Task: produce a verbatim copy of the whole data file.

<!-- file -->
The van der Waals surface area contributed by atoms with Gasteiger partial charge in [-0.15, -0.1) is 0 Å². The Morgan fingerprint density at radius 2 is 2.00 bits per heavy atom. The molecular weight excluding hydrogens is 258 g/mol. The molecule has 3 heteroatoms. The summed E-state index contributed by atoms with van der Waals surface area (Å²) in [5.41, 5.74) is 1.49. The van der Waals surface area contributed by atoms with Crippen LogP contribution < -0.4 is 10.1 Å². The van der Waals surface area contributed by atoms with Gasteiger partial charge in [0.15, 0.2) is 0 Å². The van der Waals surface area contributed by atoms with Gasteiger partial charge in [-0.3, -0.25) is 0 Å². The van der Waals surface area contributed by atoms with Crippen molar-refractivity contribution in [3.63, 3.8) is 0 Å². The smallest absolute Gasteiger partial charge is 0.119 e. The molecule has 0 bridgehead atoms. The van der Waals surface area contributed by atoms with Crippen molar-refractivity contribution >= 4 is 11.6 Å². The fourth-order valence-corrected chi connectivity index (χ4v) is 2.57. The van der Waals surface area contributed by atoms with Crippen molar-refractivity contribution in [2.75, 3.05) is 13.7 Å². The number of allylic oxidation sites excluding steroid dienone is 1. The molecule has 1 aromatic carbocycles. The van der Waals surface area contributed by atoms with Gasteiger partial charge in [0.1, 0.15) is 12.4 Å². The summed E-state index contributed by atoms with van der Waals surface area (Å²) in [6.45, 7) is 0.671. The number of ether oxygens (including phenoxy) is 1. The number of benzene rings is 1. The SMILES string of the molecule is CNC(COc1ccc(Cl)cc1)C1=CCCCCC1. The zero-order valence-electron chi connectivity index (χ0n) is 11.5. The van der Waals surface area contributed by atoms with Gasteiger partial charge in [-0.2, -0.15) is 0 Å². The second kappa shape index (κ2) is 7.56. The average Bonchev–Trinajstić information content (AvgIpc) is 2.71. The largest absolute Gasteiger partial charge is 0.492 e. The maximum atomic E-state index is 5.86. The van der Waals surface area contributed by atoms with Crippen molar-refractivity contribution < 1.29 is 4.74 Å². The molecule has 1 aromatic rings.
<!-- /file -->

The van der Waals surface area contributed by atoms with Gasteiger partial charge in [-0.15, -0.1) is 0 Å². The Morgan fingerprint density at radius 2 is 2.00 bits per heavy atom. The molecular weight excluding hydrogens is 258 g/mol. The molecule has 3 heteroatoms. The summed E-state index contributed by atoms with van der Waals surface area (Å²) in [5.41, 5.74) is 1.49. The van der Waals surface area contributed by atoms with Crippen LogP contribution < -0.4 is 10.1 Å². The van der Waals surface area contributed by atoms with Gasteiger partial charge in [0.15, 0.2) is 0 Å². The van der Waals surface area contributed by atoms with Gasteiger partial charge in [-0.3, -0.25) is 0 Å². The van der Waals surface area contributed by atoms with Crippen molar-refractivity contribution in [3.63, 3.8) is 0 Å². The smallest absolute Gasteiger partial charge is 0.119 e. The molecule has 0 bridgehead atoms. The van der Waals surface area contributed by atoms with Crippen molar-refractivity contribution >= 4 is 11.6 Å². The fourth-order valence-corrected chi connectivity index (χ4v) is 2.57. The van der Waals surface area contributed by atoms with Crippen molar-refractivity contribution in [2.75, 3.05) is 13.7 Å². The number of allylic oxidation sites excluding steroid dienone is 1. The molecule has 1 aromatic carbocycles. The van der Waals surface area contributed by atoms with Gasteiger partial charge in [0.1, 0.15) is 12.4 Å². The summed E-state index contributed by atoms with van der Waals surface area (Å²) in [6.45, 7) is 0.671. The number of ether oxygens (including phenoxy) is 1. The number of benzene rings is 1. The SMILES string of the molecule is CNC(COc1ccc(Cl)cc1)C1=CCCCCC1. The zero-order valence-electron chi connectivity index (χ0n) is 11.5. The van der Waals surface area contributed by atoms with Gasteiger partial charge in [-0.2, -0.15) is 0 Å². The second kappa shape index (κ2) is 7.56. The average Bonchev–Trinajstić information content (AvgIpc) is 2.71. The largest absolute Gasteiger partial charge is 0.492 e. The maximum atomic E-state index is 5.86. The van der Waals surface area contributed by atoms with Crippen molar-refractivity contribution < 1.29 is 4.74 Å². The molecule has 1 aromatic rings.